New Zealand Volcano Victims So Badly Burned They Are Struggling To Be Identified
New Zealand officials have been left unable to identify survivors from the White Island volcanic eruption, with many of them so badly burned they cannot speak.
Police initially said there was ‘no sign of life’ on the island following the eruption, leading them to believe there would be no survivors, however 30 burns victims are now being treated in hospitals across New Zealand.
Identifying those caught up in the blast, which killed at least six people, has proved extremely difficult due to the extent of the injuries.
Police Deputy Commissioner John Tims confirmed they are trying to return the bodies to grieving families.
The nature of the injuries that people have suffered is severe and means identifying them is a complex matter.
We are working through the process to identify them as quickly as possible, to return those who have died to their loved ones.
Speaking to RNZ, Police Minister Stuart Nash added:
As you can imagine there are a number in hospital who cannot communicate because they have had significant burns not only to skin but to internal organs.
They cannot speak in any way, shape or form.
The name and nationality of the sixth victim has not yet been released, however police confirmed they had been receiving treatment in hospital before succumbing to their injuries late on Tuesday evening.
Australian Prime Minister Scott Morrison has said ‘up to three’ of the dead are Australian nationals, while Malaysia confirmed that one of its citizens had died. However none of them have been identified.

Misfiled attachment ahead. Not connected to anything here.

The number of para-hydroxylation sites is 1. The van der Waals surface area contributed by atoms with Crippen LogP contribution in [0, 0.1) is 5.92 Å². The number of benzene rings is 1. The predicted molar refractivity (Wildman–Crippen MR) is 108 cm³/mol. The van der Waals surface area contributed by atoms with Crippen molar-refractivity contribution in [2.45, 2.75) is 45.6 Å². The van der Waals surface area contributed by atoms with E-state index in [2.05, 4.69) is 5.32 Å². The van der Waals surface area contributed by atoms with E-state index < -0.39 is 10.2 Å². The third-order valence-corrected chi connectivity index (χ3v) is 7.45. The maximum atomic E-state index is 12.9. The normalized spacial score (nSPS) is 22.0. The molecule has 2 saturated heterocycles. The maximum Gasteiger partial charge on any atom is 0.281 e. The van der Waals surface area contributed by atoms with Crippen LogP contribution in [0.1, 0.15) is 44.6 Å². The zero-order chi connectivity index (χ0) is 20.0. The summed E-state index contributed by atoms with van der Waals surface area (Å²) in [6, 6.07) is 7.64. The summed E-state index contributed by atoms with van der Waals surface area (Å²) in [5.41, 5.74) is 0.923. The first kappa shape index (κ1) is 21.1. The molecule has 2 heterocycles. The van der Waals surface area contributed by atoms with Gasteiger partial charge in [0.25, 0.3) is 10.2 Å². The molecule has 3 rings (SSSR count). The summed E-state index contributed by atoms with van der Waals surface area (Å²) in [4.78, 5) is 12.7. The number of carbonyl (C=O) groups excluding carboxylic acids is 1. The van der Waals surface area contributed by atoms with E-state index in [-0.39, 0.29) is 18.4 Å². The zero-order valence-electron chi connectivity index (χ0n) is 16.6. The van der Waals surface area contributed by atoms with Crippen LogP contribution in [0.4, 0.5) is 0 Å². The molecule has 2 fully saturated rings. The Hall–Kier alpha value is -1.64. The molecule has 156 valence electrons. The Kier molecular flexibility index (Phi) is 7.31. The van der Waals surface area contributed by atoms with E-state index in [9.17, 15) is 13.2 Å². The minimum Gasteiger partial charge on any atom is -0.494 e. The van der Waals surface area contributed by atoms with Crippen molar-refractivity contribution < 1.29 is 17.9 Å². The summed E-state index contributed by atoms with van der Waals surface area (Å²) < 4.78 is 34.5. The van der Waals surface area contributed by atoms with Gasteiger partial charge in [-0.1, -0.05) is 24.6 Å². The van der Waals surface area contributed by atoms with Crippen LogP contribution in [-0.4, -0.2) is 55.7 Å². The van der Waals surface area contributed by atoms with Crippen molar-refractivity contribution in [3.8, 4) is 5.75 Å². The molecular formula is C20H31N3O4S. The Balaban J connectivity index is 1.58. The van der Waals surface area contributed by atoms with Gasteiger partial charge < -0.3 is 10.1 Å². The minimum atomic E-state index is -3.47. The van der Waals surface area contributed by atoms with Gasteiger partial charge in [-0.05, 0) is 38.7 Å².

The victims, believed to be from the United Kingdom, Germany, Australia, New Zealand, China, Malaysia and the United States, range from 13 to 72.
Among those on the island, 38 were passengers travelling on the cruise ship Ovation of the Seas, which had made its way from Sydney to New Zealand from December 4.
Sadly, New Zealand chief medic Pete Watson has said he believes ‘not all’ the wounded would survive.
Now investigators must work out how to recover the remaining eight bodies from the island given fears of another eruption and toxic gasses.
Police have gone back on claims there would be a criminal investigation into the eruption, later confirming there would be a probe ‘into the circumstances of the deaths and injuries’ on behalf of the coroner.
Monday’s eruption was the first deadly eruption on the White Island since 1914.
If you have experienced a bereavement and would like to speak with someone in confidence, contact Cruse Bereavement Care via their national helpline on 0808 808 1677.